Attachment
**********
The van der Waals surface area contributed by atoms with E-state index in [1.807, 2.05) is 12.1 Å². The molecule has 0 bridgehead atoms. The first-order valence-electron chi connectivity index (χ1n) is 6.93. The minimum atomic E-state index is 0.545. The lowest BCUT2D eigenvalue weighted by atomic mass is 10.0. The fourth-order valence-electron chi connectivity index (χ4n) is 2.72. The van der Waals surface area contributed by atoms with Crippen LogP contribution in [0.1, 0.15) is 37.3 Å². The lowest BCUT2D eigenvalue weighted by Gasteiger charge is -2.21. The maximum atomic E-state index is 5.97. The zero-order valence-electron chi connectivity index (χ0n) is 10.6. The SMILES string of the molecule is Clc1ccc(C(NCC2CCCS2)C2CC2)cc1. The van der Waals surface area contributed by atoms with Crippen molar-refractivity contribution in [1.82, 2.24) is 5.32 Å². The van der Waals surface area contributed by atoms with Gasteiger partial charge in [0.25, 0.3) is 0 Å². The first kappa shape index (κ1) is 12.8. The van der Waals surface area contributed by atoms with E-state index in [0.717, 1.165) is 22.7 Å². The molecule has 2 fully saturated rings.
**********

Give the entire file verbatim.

The van der Waals surface area contributed by atoms with E-state index in [1.807, 2.05) is 12.1 Å². The molecule has 0 bridgehead atoms. The first-order valence-electron chi connectivity index (χ1n) is 6.93. The minimum atomic E-state index is 0.545. The lowest BCUT2D eigenvalue weighted by atomic mass is 10.0. The fourth-order valence-electron chi connectivity index (χ4n) is 2.72. The van der Waals surface area contributed by atoms with Crippen LogP contribution in [0.1, 0.15) is 37.3 Å². The lowest BCUT2D eigenvalue weighted by Gasteiger charge is -2.21. The maximum atomic E-state index is 5.97. The zero-order valence-electron chi connectivity index (χ0n) is 10.6. The SMILES string of the molecule is Clc1ccc(C(NCC2CCCS2)C2CC2)cc1. The van der Waals surface area contributed by atoms with Crippen molar-refractivity contribution in [1.82, 2.24) is 5.32 Å². The van der Waals surface area contributed by atoms with Gasteiger partial charge in [0.25, 0.3) is 0 Å². The first kappa shape index (κ1) is 12.8. The van der Waals surface area contributed by atoms with E-state index in [0.717, 1.165) is 22.7 Å². The molecule has 2 fully saturated rings.